- Moisture: One of the worst things for coffee, moisture taints the oils in the beans, causing off flavors or even making the beans deteriorate.
- Heat: Exposing the beans to heat before they are brewed will cause them to lose flavor.
- Light: Direct light can cause the beans to go stale and lose flavor.
- Odor: Coffee is porous, which means if coffee is near other fragrant items, like fish, it can absorb these flavors. As a result, your coffee could end up tasting like seafood instead of coffee.
Luckily, there are some pretty nifty containers on the market that you can use to store your coffee in and keep it out of harm’s way. We have found that the best options are metal, ceramic or even darkly colored plastic canisters. In addition, it is important to use coffee containers that are airtight, which will keep out air and can prevent moisture and odor from contaminating your beans as well. One of our favorites is the Airscape Coffee Bean Canister, which has a specially designed lid that you push down to remove air from inside the can.
What about glass or clear plastic containers? While these options do look pretty on your counter and let you to see the contents inside, they also allow in one of the biggest coffee killers – light. If you really want to keep your beans in a clear container, make sure to store it in a pantry or drawer where it won’t be exposed to sunlight. Another alternative is to use a polarized canister that will allow you to see its contents while keeping light out.
Is it Ever Okay to Freeze Your Beans?
Freezing beans is a contentious topic in the coffee world. Some people adamantly oppose ever freezing your beans, while some claim it’s okay in certain circumstances. According to the National Coffee Association (NCA), “It is important not to refrigerate or freeze your daily supply of coffee because contact with moisture will cause it to deteriorate.” This is a valid point, since every time you open the bag of coffee, which is likely at least once a day; you will be exposing the beans to oxygen and whatever humidity is in the air. Neither of these things is good for coffee and can impact the coffee’s flavor. This effect is even worse when open bags of coffee are stored in the freezer. The humidity forms ice crystals, which essentially freezer burns the beans and causes them to go stale even faster.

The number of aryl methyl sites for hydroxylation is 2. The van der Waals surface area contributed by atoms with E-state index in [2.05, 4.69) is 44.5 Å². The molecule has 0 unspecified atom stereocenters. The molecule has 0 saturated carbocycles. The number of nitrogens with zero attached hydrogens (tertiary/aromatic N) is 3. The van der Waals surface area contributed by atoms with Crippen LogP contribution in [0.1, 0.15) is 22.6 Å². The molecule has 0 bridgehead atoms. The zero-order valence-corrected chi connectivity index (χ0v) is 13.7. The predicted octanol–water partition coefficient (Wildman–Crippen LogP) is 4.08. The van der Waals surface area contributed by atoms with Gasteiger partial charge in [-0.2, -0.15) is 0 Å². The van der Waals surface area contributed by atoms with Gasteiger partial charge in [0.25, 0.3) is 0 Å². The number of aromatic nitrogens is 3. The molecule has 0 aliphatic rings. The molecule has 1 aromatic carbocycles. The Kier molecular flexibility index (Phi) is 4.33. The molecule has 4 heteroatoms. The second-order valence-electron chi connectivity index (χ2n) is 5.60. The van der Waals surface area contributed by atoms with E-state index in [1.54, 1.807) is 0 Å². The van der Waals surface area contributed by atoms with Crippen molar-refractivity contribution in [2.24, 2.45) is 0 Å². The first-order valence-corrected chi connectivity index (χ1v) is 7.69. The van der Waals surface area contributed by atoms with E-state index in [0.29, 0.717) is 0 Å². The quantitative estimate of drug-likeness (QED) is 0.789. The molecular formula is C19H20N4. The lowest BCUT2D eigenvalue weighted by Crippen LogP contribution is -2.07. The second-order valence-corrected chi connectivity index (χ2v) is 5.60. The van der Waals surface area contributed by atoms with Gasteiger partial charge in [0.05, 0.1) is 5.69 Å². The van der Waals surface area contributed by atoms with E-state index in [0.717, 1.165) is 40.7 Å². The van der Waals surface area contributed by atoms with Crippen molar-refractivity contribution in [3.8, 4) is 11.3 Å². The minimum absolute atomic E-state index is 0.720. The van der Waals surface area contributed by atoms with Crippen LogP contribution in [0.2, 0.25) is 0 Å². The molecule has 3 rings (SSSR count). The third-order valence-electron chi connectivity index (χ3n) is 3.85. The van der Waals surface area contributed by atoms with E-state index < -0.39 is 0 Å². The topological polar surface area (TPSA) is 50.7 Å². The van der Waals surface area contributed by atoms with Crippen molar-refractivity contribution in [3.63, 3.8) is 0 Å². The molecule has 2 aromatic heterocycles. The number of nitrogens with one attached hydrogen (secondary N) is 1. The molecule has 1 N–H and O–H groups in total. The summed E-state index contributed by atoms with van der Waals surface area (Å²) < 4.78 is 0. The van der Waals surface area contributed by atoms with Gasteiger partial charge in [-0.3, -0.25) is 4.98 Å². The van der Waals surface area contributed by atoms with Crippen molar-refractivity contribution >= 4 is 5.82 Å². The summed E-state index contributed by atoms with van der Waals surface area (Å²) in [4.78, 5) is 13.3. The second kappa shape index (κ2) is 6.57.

However, when it comes to storing unopened coffee, the NCA states it okay to keep it in the freezer as long as it is in an airtight bag. However, once you remove this bag from the freezer and thaw the coffee, do not put the bag back in the freezer. If you do, you will encounter the issue mentioned above, and will likely have freezer burned coffee. Instead of returning the coffee to the freezer, the NCA suggests that you “move [it] to an airtight and store in a cool, dry place.”
While we like the NCA, we couldn’t just take their word for it, so we decided to conduct a couple of tests ourselves. While we did notice a slight difference in the taste of the beans and did have to tweak our grind for the beans a bit, overall we found that coffee beans can be frozen, as long as the package is tightly sealed and unopened the entire time.
Through our research and quasi-scientific experiments, we have discovered a few tips and tricks to keep in mind when storing your beans. While we prefer to use our coffee sooner rather than later, we have found it is possible to prolong the life of your coffee if you take the time to store it properly.